Outbreaks of fires which are also linked to human activities (settlements) were pointed out as another contributory factor that has resulted in reduction of yield of Mopani worms during the period under review. Studies have cited that usage of fires in land clearance for agricultural and other human activities has been strongly associated with huge losses of biodiversity with some being destroyed unintentionally (Clement and Horn 2001). Fires would destroy vegetation and other living organisms thereby disturbing their life cycles and resulting in reduced biodiversity both in terms of richness and evenness (Hobbs 2000; Sorrensen 2004).
Some respondents alluded that the observed trends in harvests were a result of community members cooking Mopani worms with their pot lids on. There were beliefs that this scenario drives the worms away with time. However we did not find any studies that either corroborated or disputed these beliefs and validated our findings. This area is not well researched but it should be noted that such beliefs have an impact on conservation of natural resources and these could be used as a basis for sustainable development (Negi 2010; Mary 2018; Winter 1997).
It should be noted that there was a sharp decline in Mopani worm harvests from 2007 to 2008 as compared to other successive years. Zimbabwe has experienced erratic rainfall patterns since early 2000 (Richardson 2009). The amount of rainfall received between the year 2007 and 2008 was reported to be below the expected normal rainfall levels (Nangombe 2015). This then explains the swift decline in Mopani worm harvests that rely on flourishing of Mopani trees.
It was a challenge to collate and estimate Mopani worm yield as some yield records were missing, however triangulation through use of different data sources enabled estimates to be made. Respondents were probed of their estimated harvests from 2007 to 2016 it should be noted that recall bias was a potential confounder in this study therefore there is a possibility that some of the estimated quantities by the respondents themselves might not be true.
In conclusion findings of this study highlight that LULC changes impacted negatively on Mopani worm harvests over the period 2007 to 2016. A significant decline in vegetation cover as evidenced in the LU maps resulted in a decline in the Mopani worm quantities being harvested in the period under review. In light of these findings it is evident that LULC changes have resulted in loss of Biodiversity. It is also of paramount importance to note that major reasons for this decline have been associated with LU changes that are a result of human activities. There is therefore need for Natural Resource Conservation agencies to embark on awareness campaigns to encourage reforestation in degraded woodlands and also reduce or control cutting down of Mopani woodlands. There is also need to conduct research that would seek to determine the association between cultural beliefs and Mopani worm conservation and utilisation.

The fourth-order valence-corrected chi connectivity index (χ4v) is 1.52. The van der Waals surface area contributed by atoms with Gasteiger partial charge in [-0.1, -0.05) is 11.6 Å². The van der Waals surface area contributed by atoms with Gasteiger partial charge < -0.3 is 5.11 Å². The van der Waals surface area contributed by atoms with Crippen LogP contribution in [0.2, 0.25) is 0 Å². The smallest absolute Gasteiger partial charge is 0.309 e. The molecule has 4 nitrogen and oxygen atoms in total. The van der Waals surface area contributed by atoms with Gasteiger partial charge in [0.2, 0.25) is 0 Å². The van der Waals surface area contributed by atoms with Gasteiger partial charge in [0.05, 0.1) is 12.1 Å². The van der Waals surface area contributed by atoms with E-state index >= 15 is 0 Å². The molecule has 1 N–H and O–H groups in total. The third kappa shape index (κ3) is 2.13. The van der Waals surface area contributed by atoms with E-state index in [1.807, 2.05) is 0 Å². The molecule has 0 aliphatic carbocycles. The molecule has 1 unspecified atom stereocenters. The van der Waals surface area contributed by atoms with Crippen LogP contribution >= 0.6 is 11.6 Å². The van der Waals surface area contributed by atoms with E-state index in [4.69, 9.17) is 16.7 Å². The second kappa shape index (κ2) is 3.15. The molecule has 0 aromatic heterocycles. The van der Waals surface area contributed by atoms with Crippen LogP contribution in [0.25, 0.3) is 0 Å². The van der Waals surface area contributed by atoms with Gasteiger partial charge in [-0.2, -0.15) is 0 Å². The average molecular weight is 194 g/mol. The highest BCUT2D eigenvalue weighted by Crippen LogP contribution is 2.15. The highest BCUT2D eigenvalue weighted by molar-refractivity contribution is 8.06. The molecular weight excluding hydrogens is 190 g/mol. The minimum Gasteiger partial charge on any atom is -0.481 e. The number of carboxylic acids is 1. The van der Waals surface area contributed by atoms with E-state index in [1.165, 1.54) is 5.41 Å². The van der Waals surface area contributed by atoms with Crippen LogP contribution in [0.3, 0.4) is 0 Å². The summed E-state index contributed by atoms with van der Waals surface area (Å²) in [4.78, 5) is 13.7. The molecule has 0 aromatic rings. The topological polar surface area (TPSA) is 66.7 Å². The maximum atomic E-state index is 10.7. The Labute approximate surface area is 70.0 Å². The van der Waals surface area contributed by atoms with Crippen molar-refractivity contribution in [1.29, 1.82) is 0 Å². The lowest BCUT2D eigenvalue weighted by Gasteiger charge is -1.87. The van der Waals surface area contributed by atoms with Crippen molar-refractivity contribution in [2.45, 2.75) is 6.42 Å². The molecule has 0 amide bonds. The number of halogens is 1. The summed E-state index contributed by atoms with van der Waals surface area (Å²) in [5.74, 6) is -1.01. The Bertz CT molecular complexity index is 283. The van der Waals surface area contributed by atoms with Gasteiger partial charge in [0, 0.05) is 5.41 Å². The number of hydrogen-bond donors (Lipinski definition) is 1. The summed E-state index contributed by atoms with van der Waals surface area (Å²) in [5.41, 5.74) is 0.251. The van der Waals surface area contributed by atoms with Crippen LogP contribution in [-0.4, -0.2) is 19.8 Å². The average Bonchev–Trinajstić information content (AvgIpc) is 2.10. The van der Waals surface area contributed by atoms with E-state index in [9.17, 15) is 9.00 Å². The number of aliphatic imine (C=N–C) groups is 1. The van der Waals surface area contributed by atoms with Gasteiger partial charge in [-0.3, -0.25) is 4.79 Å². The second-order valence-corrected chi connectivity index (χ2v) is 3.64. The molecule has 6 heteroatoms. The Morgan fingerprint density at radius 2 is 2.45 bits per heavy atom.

Geographic Information Systems
land use–land cover
Quantum Geographic Information System
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IN conceptualised the idea, collected data and produced LULC change maps. WNN refined the conceptualised idea, analysed data from respondents and drafted the manuscript. OD developed the research methods for respondents and reviewed the draft manuscript. AM developed research methods relating to mapping and did the map analysis (determining LULC change percentages) and reviewed the draft manuscript. NM developed the questionnaire that was used to collect data from respondents and translated it to local languages. The author also proof read the draft manuscript. All authors read and approved the final manuscript.
The authors declare that they have no competing interests.
Availability of data and materials
Consent for publication
Ethics approval and consent to participate
High Levels of ethical considerations were observed. Permission to conduct the study was sought from the Department of Environmental Science and Health at the National University of Science and Technology. The Helsinki Declaration Principles on human ethics were applied. Permission was also sought from the participating Village Heads in all the wards where the study was conducted. Written consent was obtained from the participants and they were made aware that their participation was voluntary and they could opt out of the study at any given time without any explanation. Participants were not coerced or given tokens of appreciation for being part of the study. The questionnaires were translated into local languages that participants understood.
This research was not be funded.